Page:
Recently I read an essay by Barry Lopez in The Sun that impacted me deeply. Barry Lopez is a writer perhaps best known for Arctic Dreams, which won the National Book award in 1986; his most recent work is Horizon, relating his epic travels from the Pacific Northwest to Antarctica, his thoughts on what we have done to our beautiful Earth, and what we can do now.
He floats the concept of contemporary mankind having lost the eternal Bride: the Earth and all parts of it, not just the pretty bits. Lopez has traveled the world, more than 70 countries, and has listened deeply to communities that respect their elders. He counsels the importance of taking the time and focus to listen.
Epics and political campaigns lead us to look for a single powerful hero who can solve everything—if only we find the right one. But Lopez finds more hope in the concept “Leave no one behind.” He uses the example of how starlings accomplish the feats of flight involved in a murmuration. If you’ve never seen one, search on YouTube for murmuration and prepare to be amazed. No single bird is the leader; each one watches the four or five who are closest, and they in turn are watching a different four or five. The whole flock becomes a living organism capable of instant response, and they leave no one behind.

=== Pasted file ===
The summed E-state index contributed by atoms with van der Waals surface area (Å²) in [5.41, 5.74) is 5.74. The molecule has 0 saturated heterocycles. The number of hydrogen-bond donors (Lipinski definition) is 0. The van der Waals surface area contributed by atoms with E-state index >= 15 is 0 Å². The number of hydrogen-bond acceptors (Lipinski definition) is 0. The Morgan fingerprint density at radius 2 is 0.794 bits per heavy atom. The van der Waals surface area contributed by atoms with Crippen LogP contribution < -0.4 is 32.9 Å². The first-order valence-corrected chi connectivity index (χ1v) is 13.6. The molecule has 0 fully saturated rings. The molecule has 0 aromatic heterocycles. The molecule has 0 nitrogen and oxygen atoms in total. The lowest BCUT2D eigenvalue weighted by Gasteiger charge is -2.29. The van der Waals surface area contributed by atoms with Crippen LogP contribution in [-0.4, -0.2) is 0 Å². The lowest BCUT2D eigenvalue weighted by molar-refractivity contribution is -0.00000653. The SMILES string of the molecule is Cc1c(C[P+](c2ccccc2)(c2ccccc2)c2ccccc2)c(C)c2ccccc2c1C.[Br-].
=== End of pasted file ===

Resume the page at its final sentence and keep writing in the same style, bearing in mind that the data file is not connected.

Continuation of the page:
Are we about to leave our natural world behind? Lopez: “However it might be viewed, the throttled Earth—the scalped, the mined, the industrially farmed, the drilled, polluted, and suctioned land, endlessly manipulated for further development and profit—is now our home.” Must it be a broken home, the aftermath of divorce? “Why accept a separation from all the rest of creation? Everybody I spoke with in villages across the Arctic in the seventies and eighties, when I asked them to offer me adjectives for people in my culture, the one word I heard repeatedly was lonely.”
Listening to the land can make a difference, even if it’s wounded. But most of all, leaving no one behind, evolving a culture where no one has to be either among the elect or among the leftovers, where we’re all part of the murmuration. We’re all in the flight together, but only if we watch and listen.
If only we would listen to the elders, perhaps we’d survive.